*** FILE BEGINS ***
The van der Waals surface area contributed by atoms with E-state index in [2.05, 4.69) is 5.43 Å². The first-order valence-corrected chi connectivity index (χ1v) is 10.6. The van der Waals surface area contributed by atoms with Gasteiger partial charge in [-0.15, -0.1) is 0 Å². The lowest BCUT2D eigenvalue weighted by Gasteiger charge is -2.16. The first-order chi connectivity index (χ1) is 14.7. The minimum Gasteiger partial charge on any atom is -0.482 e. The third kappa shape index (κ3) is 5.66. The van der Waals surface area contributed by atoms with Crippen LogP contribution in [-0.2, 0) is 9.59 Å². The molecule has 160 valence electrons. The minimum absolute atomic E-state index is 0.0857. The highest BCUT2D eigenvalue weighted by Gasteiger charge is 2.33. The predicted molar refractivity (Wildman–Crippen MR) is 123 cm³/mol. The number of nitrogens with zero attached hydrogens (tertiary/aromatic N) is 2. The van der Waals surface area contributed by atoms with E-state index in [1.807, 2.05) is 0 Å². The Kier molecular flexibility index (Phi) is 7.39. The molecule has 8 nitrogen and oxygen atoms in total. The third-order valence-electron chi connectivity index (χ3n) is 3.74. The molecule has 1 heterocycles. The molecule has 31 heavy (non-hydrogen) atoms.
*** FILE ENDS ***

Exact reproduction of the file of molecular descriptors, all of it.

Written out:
The van der Waals surface area contributed by atoms with E-state index in [2.05, 4.69) is 5.43 Å². The first-order valence-corrected chi connectivity index (χ1v) is 10.6. The van der Waals surface area contributed by atoms with Gasteiger partial charge in [-0.15, -0.1) is 0 Å². The lowest BCUT2D eigenvalue weighted by Gasteiger charge is -2.16. The first-order chi connectivity index (χ1) is 14.7. The minimum Gasteiger partial charge on any atom is -0.482 e. The third kappa shape index (κ3) is 5.66. The van der Waals surface area contributed by atoms with Crippen LogP contribution in [-0.2, 0) is 9.59 Å². The molecule has 160 valence electrons. The minimum absolute atomic E-state index is 0.0857. The highest BCUT2D eigenvalue weighted by Gasteiger charge is 2.33. The predicted molar refractivity (Wildman–Crippen MR) is 123 cm³/mol. The number of nitrogens with zero attached hydrogens (tertiary/aromatic N) is 2. The van der Waals surface area contributed by atoms with E-state index in [1.807, 2.05) is 0 Å². The Kier molecular flexibility index (Phi) is 7.39. The molecule has 8 nitrogen and oxygen atoms in total. The third-order valence-electron chi connectivity index (χ3n) is 3.74. The molecule has 1 heterocycles. The molecule has 31 heavy (non-hydrogen) atoms.